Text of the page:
by Laura Buzo
Published by Knopf BFYR
on December 11, 2012
Originally published in Australia as Good Oil (Allen and Unwin, 2010)
My summary: Fifteen year old Amelia takes an after school job in a local supermarket and immediately falls hard for Chris, a twenty-one-year-old university student. Chris, in turn, is obsessed with their co-worker Kathy, but only because he can't have Michaela, the girl of his dreams. Chris is training Amelia at work, and soon the two of them are sharing their opinions on books, their families, and their views on life. Can this supermarket flirtation go the distance, or does it come with a built-in expiration date?
My take: Love and Other Perishable Items is one of those books in which nothing much seems to happen -- two major characters and not much plot. But by the time I'd finished reading, I realized there's a whole lot going on underneath the surface of the story. The writing is the kind of lovely prose that calls no attention to itself but is, upon closer inspection, really accomplished.
The plot of Love and Other Perishable Items centers around unrequited love. Amelia has a desperate crush on Chris. He seems to be pursuing their co-worker Kathy, but is actually pining for Michaela, who, after a brief relationship with him, has gone back to an ex-boyfriend.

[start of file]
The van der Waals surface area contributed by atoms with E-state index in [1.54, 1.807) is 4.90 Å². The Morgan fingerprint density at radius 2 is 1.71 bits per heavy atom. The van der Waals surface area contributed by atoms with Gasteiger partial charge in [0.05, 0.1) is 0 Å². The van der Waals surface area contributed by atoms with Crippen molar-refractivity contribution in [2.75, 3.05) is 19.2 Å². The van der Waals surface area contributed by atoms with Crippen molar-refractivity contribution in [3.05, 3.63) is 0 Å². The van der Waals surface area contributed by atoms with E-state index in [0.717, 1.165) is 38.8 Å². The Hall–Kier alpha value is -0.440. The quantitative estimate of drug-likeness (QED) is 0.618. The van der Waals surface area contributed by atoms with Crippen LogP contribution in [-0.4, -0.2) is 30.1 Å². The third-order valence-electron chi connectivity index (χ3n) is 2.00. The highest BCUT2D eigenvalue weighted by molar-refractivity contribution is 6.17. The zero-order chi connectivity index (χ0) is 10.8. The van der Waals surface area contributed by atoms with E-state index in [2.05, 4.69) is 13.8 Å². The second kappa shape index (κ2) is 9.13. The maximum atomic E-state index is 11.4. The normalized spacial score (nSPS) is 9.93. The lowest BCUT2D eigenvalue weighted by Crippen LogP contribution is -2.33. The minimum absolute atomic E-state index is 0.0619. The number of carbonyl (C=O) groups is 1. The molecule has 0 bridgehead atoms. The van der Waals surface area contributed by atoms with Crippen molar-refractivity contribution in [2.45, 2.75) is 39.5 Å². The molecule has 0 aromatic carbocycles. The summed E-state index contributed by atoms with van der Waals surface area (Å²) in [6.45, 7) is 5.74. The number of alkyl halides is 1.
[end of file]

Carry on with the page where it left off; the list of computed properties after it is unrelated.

Amelia and Chris ... where do I begin? She's young adult, he's new adult -- two characters at very different stages in life. She's just beginning to explore the idea of romantic love, he's had his heart broken. She's taking her first tentative steps toward independence, he's discovering that independence isn't always what's its cracked up to be.
I adored Amelia. She's totally out of place in high school, a kid who's actually interested in discussing the assigned reading. She's smart and observant beyond her years, which also makes her socially awkward.
Go easy on the fifteen year old boys, Youngster. They're doing the best they can.At first, Chris comes off as mainly interested in drinking and women. But once the narrative begins to include his point of view through his journals, it becomes apparent that Chris is a romantic. He's a college student with vague dreams of independence but no idea how to achieve them. He feels that he had some sort of deep emotional connection with Michaela and is trying to achieve that with someone else, to no avail.
Chris and Amelia are separated by a six-year age difference. Later in life, this six year age gap might be insignificant, but at the time of this story it's an unsurmountable -- if not illegal -- chasm. But you feel the connection between these two. Both of them live way too much in their heads, both of them are pining for an epic sort of love that may or may not exist in real life. As Chris trains Amelia as a supermarket employee, the two of them debate two classic novels dealing with hopeless, unrequited love: The Great Gatsby and Great Expectations.